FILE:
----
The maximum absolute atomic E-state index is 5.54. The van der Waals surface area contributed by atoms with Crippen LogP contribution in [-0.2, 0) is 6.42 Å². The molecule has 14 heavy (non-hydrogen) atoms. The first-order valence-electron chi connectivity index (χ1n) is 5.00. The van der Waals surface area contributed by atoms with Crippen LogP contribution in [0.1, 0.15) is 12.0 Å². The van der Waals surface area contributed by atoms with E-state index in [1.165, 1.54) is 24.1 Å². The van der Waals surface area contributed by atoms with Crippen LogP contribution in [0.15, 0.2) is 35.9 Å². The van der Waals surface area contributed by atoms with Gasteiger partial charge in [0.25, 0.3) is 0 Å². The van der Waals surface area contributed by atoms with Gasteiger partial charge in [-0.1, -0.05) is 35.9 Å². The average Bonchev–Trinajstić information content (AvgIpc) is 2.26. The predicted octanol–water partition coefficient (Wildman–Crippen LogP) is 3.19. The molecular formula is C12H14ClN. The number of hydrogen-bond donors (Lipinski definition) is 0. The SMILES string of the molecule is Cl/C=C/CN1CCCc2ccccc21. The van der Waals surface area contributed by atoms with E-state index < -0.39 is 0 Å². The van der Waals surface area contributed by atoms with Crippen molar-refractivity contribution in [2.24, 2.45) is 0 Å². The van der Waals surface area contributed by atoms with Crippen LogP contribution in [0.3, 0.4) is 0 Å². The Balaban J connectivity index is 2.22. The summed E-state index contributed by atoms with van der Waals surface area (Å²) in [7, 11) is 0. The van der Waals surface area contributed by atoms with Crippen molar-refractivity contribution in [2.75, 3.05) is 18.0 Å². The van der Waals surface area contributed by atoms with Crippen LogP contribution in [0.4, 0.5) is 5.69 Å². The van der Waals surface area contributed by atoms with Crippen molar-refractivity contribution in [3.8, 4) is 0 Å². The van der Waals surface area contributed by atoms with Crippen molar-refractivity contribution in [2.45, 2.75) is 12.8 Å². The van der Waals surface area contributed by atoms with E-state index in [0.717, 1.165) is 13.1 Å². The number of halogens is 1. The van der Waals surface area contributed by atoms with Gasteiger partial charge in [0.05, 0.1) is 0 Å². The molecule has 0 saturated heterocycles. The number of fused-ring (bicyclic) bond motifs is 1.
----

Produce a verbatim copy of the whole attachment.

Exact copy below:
The maximum absolute atomic E-state index is 5.54. The van der Waals surface area contributed by atoms with Crippen LogP contribution in [-0.2, 0) is 6.42 Å². The molecule has 14 heavy (non-hydrogen) atoms. The first-order valence-electron chi connectivity index (χ1n) is 5.00. The van der Waals surface area contributed by atoms with Crippen LogP contribution in [0.1, 0.15) is 12.0 Å². The van der Waals surface area contributed by atoms with E-state index in [1.165, 1.54) is 24.1 Å². The van der Waals surface area contributed by atoms with Crippen LogP contribution in [0.15, 0.2) is 35.9 Å². The van der Waals surface area contributed by atoms with Gasteiger partial charge in [0.25, 0.3) is 0 Å². The van der Waals surface area contributed by atoms with Gasteiger partial charge in [-0.1, -0.05) is 35.9 Å². The average Bonchev–Trinajstić information content (AvgIpc) is 2.26. The predicted octanol–water partition coefficient (Wildman–Crippen LogP) is 3.19. The molecular formula is C12H14ClN. The number of hydrogen-bond donors (Lipinski definition) is 0. The SMILES string of the molecule is Cl/C=C/CN1CCCc2ccccc21. The van der Waals surface area contributed by atoms with E-state index < -0.39 is 0 Å². The van der Waals surface area contributed by atoms with Crippen molar-refractivity contribution in [2.24, 2.45) is 0 Å². The van der Waals surface area contributed by atoms with Crippen LogP contribution in [0.3, 0.4) is 0 Å². The Balaban J connectivity index is 2.22. The summed E-state index contributed by atoms with van der Waals surface area (Å²) in [7, 11) is 0. The van der Waals surface area contributed by atoms with Crippen molar-refractivity contribution in [2.75, 3.05) is 18.0 Å². The van der Waals surface area contributed by atoms with Crippen LogP contribution in [0.4, 0.5) is 5.69 Å². The van der Waals surface area contributed by atoms with Crippen molar-refractivity contribution in [3.8, 4) is 0 Å². The van der Waals surface area contributed by atoms with Crippen molar-refractivity contribution in [2.45, 2.75) is 12.8 Å². The van der Waals surface area contributed by atoms with E-state index in [0.717, 1.165) is 13.1 Å². The number of halogens is 1. The van der Waals surface area contributed by atoms with Gasteiger partial charge in [0.05, 0.1) is 0 Å². The molecule has 0 saturated heterocycles. The number of fused-ring (bicyclic) bond motifs is 1.